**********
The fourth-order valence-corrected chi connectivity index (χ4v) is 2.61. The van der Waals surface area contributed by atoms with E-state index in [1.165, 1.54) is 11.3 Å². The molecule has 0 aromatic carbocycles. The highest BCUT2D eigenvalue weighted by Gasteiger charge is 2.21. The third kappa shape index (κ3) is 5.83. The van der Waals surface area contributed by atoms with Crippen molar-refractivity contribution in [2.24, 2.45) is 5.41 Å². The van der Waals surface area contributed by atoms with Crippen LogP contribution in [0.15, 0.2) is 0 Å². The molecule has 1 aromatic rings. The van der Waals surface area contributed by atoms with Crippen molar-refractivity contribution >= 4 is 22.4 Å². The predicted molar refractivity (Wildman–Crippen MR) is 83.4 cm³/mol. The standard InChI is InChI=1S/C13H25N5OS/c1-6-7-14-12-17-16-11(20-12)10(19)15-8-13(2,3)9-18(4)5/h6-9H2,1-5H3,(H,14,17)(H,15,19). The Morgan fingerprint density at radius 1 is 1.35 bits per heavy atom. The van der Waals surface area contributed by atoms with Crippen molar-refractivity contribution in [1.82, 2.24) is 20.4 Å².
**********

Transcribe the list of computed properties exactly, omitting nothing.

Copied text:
The fourth-order valence-corrected chi connectivity index (χ4v) is 2.61. The van der Waals surface area contributed by atoms with E-state index in [1.165, 1.54) is 11.3 Å². The molecule has 0 aromatic carbocycles. The highest BCUT2D eigenvalue weighted by Gasteiger charge is 2.21. The third kappa shape index (κ3) is 5.83. The van der Waals surface area contributed by atoms with Crippen molar-refractivity contribution in [2.24, 2.45) is 5.41 Å². The van der Waals surface area contributed by atoms with Crippen LogP contribution in [0.15, 0.2) is 0 Å². The molecule has 1 aromatic rings. The van der Waals surface area contributed by atoms with Crippen molar-refractivity contribution >= 4 is 22.4 Å². The predicted molar refractivity (Wildman–Crippen MR) is 83.4 cm³/mol. The standard InChI is InChI=1S/C13H25N5OS/c1-6-7-14-12-17-16-11(20-12)10(19)15-8-13(2,3)9-18(4)5/h6-9H2,1-5H3,(H,14,17)(H,15,19). The Morgan fingerprint density at radius 1 is 1.35 bits per heavy atom. The van der Waals surface area contributed by atoms with Crippen molar-refractivity contribution in [1.82, 2.24) is 20.4 Å².